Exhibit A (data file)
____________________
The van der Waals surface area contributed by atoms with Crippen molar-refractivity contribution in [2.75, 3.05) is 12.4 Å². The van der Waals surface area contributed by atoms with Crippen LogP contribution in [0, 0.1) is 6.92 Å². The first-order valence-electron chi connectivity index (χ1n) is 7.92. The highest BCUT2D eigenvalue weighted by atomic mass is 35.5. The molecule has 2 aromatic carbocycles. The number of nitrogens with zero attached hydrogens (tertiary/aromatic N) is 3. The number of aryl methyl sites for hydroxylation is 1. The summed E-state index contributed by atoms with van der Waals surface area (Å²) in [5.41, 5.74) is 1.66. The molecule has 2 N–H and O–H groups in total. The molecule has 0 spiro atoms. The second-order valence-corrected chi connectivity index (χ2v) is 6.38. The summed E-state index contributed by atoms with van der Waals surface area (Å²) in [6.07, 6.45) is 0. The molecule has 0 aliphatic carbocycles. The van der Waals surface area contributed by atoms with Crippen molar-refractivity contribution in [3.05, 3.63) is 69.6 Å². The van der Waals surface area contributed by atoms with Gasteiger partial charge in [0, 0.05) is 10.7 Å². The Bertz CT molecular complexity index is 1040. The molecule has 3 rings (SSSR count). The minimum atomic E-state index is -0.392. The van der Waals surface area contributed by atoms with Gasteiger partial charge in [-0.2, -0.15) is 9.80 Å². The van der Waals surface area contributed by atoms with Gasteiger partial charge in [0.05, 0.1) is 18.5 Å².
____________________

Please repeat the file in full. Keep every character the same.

The van der Waals surface area contributed by atoms with Crippen molar-refractivity contribution in [2.75, 3.05) is 12.4 Å². The van der Waals surface area contributed by atoms with Crippen LogP contribution in [0, 0.1) is 6.92 Å². The first-order valence-electron chi connectivity index (χ1n) is 7.92. The highest BCUT2D eigenvalue weighted by atomic mass is 35.5. The molecule has 2 aromatic carbocycles. The number of nitrogens with zero attached hydrogens (tertiary/aromatic N) is 3. The number of aryl methyl sites for hydroxylation is 1. The summed E-state index contributed by atoms with van der Waals surface area (Å²) in [5.41, 5.74) is 1.66. The molecule has 2 N–H and O–H groups in total. The molecule has 0 spiro atoms. The second-order valence-corrected chi connectivity index (χ2v) is 6.38. The summed E-state index contributed by atoms with van der Waals surface area (Å²) in [6.07, 6.45) is 0. The molecule has 0 aliphatic carbocycles. The van der Waals surface area contributed by atoms with Crippen molar-refractivity contribution in [3.05, 3.63) is 69.6 Å². The van der Waals surface area contributed by atoms with Gasteiger partial charge in [0, 0.05) is 10.7 Å². The Bertz CT molecular complexity index is 1040. The molecule has 3 rings (SSSR count). The minimum atomic E-state index is -0.392. The van der Waals surface area contributed by atoms with Gasteiger partial charge in [-0.2, -0.15) is 9.80 Å². The van der Waals surface area contributed by atoms with Gasteiger partial charge in [0.05, 0.1) is 18.5 Å².